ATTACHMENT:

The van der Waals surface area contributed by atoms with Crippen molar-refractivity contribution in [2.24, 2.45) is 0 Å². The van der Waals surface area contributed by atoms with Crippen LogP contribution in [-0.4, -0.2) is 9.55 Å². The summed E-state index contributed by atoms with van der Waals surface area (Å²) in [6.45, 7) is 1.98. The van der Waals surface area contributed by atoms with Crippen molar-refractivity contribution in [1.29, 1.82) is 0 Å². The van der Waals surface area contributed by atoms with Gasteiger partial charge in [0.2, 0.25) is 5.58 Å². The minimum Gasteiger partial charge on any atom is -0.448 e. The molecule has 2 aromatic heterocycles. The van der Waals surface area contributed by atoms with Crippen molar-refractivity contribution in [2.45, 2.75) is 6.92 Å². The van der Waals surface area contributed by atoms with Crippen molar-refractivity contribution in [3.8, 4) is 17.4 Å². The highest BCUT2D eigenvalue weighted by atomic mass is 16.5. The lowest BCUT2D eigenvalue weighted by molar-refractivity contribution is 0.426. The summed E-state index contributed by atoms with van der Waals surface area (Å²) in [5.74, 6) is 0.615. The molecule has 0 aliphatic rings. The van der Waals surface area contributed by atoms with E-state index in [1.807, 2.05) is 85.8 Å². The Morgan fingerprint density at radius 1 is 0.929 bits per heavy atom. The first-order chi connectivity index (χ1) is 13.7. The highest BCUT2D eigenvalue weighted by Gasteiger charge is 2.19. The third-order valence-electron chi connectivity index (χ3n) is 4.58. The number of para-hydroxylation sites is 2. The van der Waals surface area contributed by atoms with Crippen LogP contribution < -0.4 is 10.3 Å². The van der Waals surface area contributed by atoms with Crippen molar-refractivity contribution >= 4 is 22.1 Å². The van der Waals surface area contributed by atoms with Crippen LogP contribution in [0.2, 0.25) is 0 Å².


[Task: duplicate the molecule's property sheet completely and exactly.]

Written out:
The van der Waals surface area contributed by atoms with Crippen molar-refractivity contribution in [2.24, 2.45) is 0 Å². The van der Waals surface area contributed by atoms with Crippen LogP contribution in [-0.4, -0.2) is 9.55 Å². The summed E-state index contributed by atoms with van der Waals surface area (Å²) in [6.45, 7) is 1.98. The van der Waals surface area contributed by atoms with Crippen molar-refractivity contribution in [1.29, 1.82) is 0 Å². The van der Waals surface area contributed by atoms with Gasteiger partial charge in [0.2, 0.25) is 5.58 Å². The minimum Gasteiger partial charge on any atom is -0.448 e. The molecule has 2 aromatic heterocycles. The van der Waals surface area contributed by atoms with Crippen molar-refractivity contribution in [2.45, 2.75) is 6.92 Å². The van der Waals surface area contributed by atoms with Crippen molar-refractivity contribution in [3.8, 4) is 17.4 Å². The highest BCUT2D eigenvalue weighted by atomic mass is 16.5. The lowest BCUT2D eigenvalue weighted by molar-refractivity contribution is 0.426. The summed E-state index contributed by atoms with van der Waals surface area (Å²) in [5.74, 6) is 0.615. The molecule has 0 aliphatic rings. The van der Waals surface area contributed by atoms with E-state index in [1.807, 2.05) is 85.8 Å². The Morgan fingerprint density at radius 1 is 0.929 bits per heavy atom. The first-order chi connectivity index (χ1) is 13.7. The highest BCUT2D eigenvalue weighted by Gasteiger charge is 2.19. The third-order valence-electron chi connectivity index (χ3n) is 4.58. The number of para-hydroxylation sites is 2. The van der Waals surface area contributed by atoms with Crippen LogP contribution < -0.4 is 10.3 Å². The van der Waals surface area contributed by atoms with Crippen molar-refractivity contribution >= 4 is 22.1 Å². The van der Waals surface area contributed by atoms with Crippen LogP contribution in [0.2, 0.25) is 0 Å².